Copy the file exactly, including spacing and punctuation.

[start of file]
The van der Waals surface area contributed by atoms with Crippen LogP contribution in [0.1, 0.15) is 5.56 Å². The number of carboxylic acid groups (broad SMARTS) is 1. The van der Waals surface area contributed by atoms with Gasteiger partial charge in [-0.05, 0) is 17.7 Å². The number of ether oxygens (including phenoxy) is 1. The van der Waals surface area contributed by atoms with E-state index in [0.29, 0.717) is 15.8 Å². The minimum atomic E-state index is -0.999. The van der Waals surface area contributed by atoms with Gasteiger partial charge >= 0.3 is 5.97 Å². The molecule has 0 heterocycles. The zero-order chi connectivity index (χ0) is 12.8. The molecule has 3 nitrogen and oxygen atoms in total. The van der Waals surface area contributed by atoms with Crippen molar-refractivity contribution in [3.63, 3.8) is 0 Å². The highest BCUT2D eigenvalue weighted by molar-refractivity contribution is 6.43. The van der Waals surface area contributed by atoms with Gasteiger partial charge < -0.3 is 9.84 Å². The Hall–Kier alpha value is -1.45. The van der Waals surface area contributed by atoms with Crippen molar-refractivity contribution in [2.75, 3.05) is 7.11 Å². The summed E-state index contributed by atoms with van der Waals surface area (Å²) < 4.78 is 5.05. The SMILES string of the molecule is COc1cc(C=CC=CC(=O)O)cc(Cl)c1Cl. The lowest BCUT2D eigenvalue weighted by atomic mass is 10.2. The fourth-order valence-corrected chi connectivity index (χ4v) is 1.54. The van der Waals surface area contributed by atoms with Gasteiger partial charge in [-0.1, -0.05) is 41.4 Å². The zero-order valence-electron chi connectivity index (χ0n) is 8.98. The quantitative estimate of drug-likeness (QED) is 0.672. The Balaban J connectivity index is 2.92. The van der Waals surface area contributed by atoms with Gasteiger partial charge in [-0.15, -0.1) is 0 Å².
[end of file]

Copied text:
The van der Waals surface area contributed by atoms with Crippen LogP contribution in [0.1, 0.15) is 5.56 Å². The number of carboxylic acid groups (broad SMARTS) is 1. The van der Waals surface area contributed by atoms with Gasteiger partial charge in [-0.05, 0) is 17.7 Å². The number of ether oxygens (including phenoxy) is 1. The van der Waals surface area contributed by atoms with E-state index in [0.29, 0.717) is 15.8 Å². The minimum atomic E-state index is -0.999. The van der Waals surface area contributed by atoms with Gasteiger partial charge >= 0.3 is 5.97 Å². The molecule has 0 heterocycles. The zero-order chi connectivity index (χ0) is 12.8. The molecule has 3 nitrogen and oxygen atoms in total. The van der Waals surface area contributed by atoms with Crippen molar-refractivity contribution in [3.63, 3.8) is 0 Å². The highest BCUT2D eigenvalue weighted by molar-refractivity contribution is 6.43. The van der Waals surface area contributed by atoms with Gasteiger partial charge < -0.3 is 9.84 Å². The Hall–Kier alpha value is -1.45. The van der Waals surface area contributed by atoms with Crippen molar-refractivity contribution in [2.75, 3.05) is 7.11 Å². The summed E-state index contributed by atoms with van der Waals surface area (Å²) < 4.78 is 5.05. The SMILES string of the molecule is COc1cc(C=CC=CC(=O)O)cc(Cl)c1Cl. The lowest BCUT2D eigenvalue weighted by atomic mass is 10.2. The fourth-order valence-corrected chi connectivity index (χ4v) is 1.54. The van der Waals surface area contributed by atoms with Gasteiger partial charge in [-0.1, -0.05) is 41.4 Å². The zero-order valence-electron chi connectivity index (χ0n) is 8.98. The quantitative estimate of drug-likeness (QED) is 0.672. The Balaban J connectivity index is 2.92. The van der Waals surface area contributed by atoms with Gasteiger partial charge in [-0.15, -0.1) is 0 Å².